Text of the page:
First published in The Times, Wednesday December 20 2017
It would be fair to say that stage musicals inspired by animated films have something of a chequered history. The experimental director and designer Julie Taymor gave Disney’s screen-to-stage version of The Lion King a truly theatrical treatment that still stands up 18 years on from its premiere. Other shows from the same stable, including lavish productions of Tarzan and The Little Mermaid, failed to exert the same grip on the public imagination.
First published in The Times, Tuesday December 12 2017
There was drama on and offstage at the opening performance of Perth’s pantomime. Ten minutes before the finale, a few too many puffs of smoke triggered the newly refurbishment theatre’s fire alarm system, dispatching cast, crew and audience onto the High Street for an impromptu second interval. Everyone involved took the disruption in good grace. The fire fighters were even called onstage to take a bow when the action resumes.
First published in The Times, Tuesday December 5 2017
In true Wonderland style, the sign above the bar at Northern Stage reads: “We’re all mad here!” Yet the young audience members who have gone to the trouble of dressing up in spotless pinafores and Alice bands look out of step with what’s happening onstage. This festive show may share its title with the enduring classic but its raucous tone is a world away from Lewis Carroll.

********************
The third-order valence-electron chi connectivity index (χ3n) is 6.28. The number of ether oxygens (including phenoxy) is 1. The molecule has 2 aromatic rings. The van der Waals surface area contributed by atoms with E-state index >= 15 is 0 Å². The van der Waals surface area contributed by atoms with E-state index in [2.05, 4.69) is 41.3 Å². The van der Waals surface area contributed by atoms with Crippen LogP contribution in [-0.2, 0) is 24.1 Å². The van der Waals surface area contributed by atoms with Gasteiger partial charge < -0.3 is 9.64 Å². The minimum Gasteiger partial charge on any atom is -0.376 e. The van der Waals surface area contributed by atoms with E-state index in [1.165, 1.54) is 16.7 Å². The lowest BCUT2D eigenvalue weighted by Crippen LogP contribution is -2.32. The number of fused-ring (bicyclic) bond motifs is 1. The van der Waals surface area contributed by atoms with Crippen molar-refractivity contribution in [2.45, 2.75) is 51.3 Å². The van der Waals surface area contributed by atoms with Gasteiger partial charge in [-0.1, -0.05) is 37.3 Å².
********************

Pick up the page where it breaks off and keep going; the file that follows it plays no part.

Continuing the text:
First published in The Times, Monday December 4 2017
There are a couple of golden rules that must be observed when it comes to staging a winning Christmas show. The first is never to forget the importance of a good story, simply yet effectively told in theatrical form, and in Stuart Paterson’s enduring adaptation of Cinderella, Dominic Hill, the director, and his team at the Citizens are working from a copper-bottomed classic.
First published in The Times, Friday December 1 2017
A dramatic reimagining of The Arabian Nights is an intriguing departure from the usual seasonal theatrical fare, even if several of the tales featured in Suhayla El-Bushra’s witty, intricate adaptation – including those of Ali Baba and the Forty Thieves, Aladdin and the tales of Sinbad the Sailor – are often discovered by young audiences in the form of Christmas shows.
First published in The Times, Saturday September 30 2017
A rocket filled with letters fired from one island to another sounds like the premise for an offbeat fairy tale or children’s fantasy. The image is a resonant one, combining benign public service with a technology more commonly used in warfare. The idea is all the more intriguing when you consider that Lewis Hetherington’s new play for young people is based on true events.
The ability to transform everyday objects into the stuff of magical adventures is the very essence of imaginative play. An empty cardboard box becomes a pirate ship. A nailbrush zooms along the side of the bathtub, becoming a train speeding along the track. A courageous wooden spoon takes on a fire breathing washing up bottle in a battle for dominance over the kitchen table.